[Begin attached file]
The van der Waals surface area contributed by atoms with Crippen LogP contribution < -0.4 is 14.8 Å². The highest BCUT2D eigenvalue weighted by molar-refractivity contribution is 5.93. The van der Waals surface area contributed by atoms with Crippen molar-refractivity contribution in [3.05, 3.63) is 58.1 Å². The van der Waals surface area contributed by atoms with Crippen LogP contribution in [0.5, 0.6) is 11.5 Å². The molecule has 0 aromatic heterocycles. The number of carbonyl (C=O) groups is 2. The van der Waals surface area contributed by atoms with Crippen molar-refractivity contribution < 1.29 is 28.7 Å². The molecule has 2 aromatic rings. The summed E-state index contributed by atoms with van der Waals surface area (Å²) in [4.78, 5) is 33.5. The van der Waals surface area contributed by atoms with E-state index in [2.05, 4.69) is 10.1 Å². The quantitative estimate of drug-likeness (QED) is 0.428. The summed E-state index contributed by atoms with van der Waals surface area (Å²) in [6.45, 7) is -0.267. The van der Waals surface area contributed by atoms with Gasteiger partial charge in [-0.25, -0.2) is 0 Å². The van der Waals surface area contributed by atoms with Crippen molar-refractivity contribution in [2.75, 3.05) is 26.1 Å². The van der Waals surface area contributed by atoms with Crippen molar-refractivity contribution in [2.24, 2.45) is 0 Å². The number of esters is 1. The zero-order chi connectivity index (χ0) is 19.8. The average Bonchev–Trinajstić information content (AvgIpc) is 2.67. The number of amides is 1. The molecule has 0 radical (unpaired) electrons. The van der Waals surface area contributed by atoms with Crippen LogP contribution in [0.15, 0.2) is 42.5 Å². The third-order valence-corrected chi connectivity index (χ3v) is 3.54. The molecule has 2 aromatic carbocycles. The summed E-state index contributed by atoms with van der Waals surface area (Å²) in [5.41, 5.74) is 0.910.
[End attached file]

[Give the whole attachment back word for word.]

The van der Waals surface area contributed by atoms with Crippen LogP contribution < -0.4 is 14.8 Å². The highest BCUT2D eigenvalue weighted by molar-refractivity contribution is 5.93. The van der Waals surface area contributed by atoms with Crippen molar-refractivity contribution in [3.05, 3.63) is 58.1 Å². The van der Waals surface area contributed by atoms with Crippen LogP contribution in [0.5, 0.6) is 11.5 Å². The molecule has 0 aromatic heterocycles. The number of carbonyl (C=O) groups is 2. The van der Waals surface area contributed by atoms with Crippen molar-refractivity contribution < 1.29 is 28.7 Å². The molecule has 2 aromatic rings. The summed E-state index contributed by atoms with van der Waals surface area (Å²) in [4.78, 5) is 33.5. The van der Waals surface area contributed by atoms with E-state index in [2.05, 4.69) is 10.1 Å². The quantitative estimate of drug-likeness (QED) is 0.428. The summed E-state index contributed by atoms with van der Waals surface area (Å²) in [6.45, 7) is -0.267. The van der Waals surface area contributed by atoms with Gasteiger partial charge in [-0.25, -0.2) is 0 Å². The van der Waals surface area contributed by atoms with Crippen molar-refractivity contribution in [2.75, 3.05) is 26.1 Å². The van der Waals surface area contributed by atoms with Crippen molar-refractivity contribution in [2.24, 2.45) is 0 Å². The number of esters is 1. The zero-order chi connectivity index (χ0) is 19.8. The average Bonchev–Trinajstić information content (AvgIpc) is 2.67. The number of amides is 1. The molecule has 0 radical (unpaired) electrons. The van der Waals surface area contributed by atoms with Crippen LogP contribution in [0.15, 0.2) is 42.5 Å². The third-order valence-corrected chi connectivity index (χ3v) is 3.54. The molecule has 2 aromatic carbocycles. The summed E-state index contributed by atoms with van der Waals surface area (Å²) in [5.41, 5.74) is 0.910.